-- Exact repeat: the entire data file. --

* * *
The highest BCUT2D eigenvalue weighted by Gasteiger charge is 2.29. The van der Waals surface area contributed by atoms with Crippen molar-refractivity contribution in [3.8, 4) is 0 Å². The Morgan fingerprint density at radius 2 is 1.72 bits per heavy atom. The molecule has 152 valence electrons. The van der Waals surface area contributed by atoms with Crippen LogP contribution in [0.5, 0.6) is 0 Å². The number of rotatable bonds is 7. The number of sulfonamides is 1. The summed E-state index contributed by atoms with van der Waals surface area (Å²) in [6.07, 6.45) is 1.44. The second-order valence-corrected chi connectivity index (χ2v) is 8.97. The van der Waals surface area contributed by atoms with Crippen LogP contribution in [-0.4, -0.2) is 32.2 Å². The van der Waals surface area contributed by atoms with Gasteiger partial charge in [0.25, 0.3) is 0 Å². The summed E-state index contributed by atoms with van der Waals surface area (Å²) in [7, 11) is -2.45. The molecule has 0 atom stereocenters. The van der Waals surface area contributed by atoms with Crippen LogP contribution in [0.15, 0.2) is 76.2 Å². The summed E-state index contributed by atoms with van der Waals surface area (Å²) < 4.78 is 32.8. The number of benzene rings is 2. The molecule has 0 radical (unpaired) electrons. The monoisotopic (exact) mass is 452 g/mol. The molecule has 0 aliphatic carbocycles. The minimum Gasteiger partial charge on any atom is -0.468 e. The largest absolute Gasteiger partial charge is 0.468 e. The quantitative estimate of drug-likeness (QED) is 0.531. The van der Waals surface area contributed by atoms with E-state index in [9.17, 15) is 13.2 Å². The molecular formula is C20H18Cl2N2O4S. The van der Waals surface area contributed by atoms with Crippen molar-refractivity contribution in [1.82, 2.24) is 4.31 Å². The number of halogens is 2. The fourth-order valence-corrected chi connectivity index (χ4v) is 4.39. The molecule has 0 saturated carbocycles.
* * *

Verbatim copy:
The highest BCUT2D eigenvalue weighted by Gasteiger charge is 2.29. The van der Waals surface area contributed by atoms with Crippen molar-refractivity contribution in [3.8, 4) is 0 Å². The Morgan fingerprint density at radius 2 is 1.72 bits per heavy atom. The molecule has 152 valence electrons. The van der Waals surface area contributed by atoms with Crippen LogP contribution in [0.5, 0.6) is 0 Å². The number of rotatable bonds is 7. The number of sulfonamides is 1. The summed E-state index contributed by atoms with van der Waals surface area (Å²) in [6.07, 6.45) is 1.44. The second-order valence-corrected chi connectivity index (χ2v) is 8.97. The van der Waals surface area contributed by atoms with Crippen LogP contribution in [-0.4, -0.2) is 32.2 Å². The van der Waals surface area contributed by atoms with Gasteiger partial charge in [0.25, 0.3) is 0 Å². The summed E-state index contributed by atoms with van der Waals surface area (Å²) in [7, 11) is -2.45. The molecule has 0 atom stereocenters. The van der Waals surface area contributed by atoms with Crippen LogP contribution in [0.15, 0.2) is 76.2 Å². The summed E-state index contributed by atoms with van der Waals surface area (Å²) < 4.78 is 32.8. The number of benzene rings is 2. The molecule has 0 radical (unpaired) electrons. The monoisotopic (exact) mass is 452 g/mol. The molecule has 0 aliphatic carbocycles. The minimum Gasteiger partial charge on any atom is -0.468 e. The largest absolute Gasteiger partial charge is 0.468 e. The quantitative estimate of drug-likeness (QED) is 0.531. The van der Waals surface area contributed by atoms with E-state index in [9.17, 15) is 13.2 Å². The molecular formula is C20H18Cl2N2O4S. The van der Waals surface area contributed by atoms with Crippen molar-refractivity contribution in [1.82, 2.24) is 4.31 Å². The number of halogens is 2. The fourth-order valence-corrected chi connectivity index (χ4v) is 4.39. The molecule has 0 saturated carbocycles.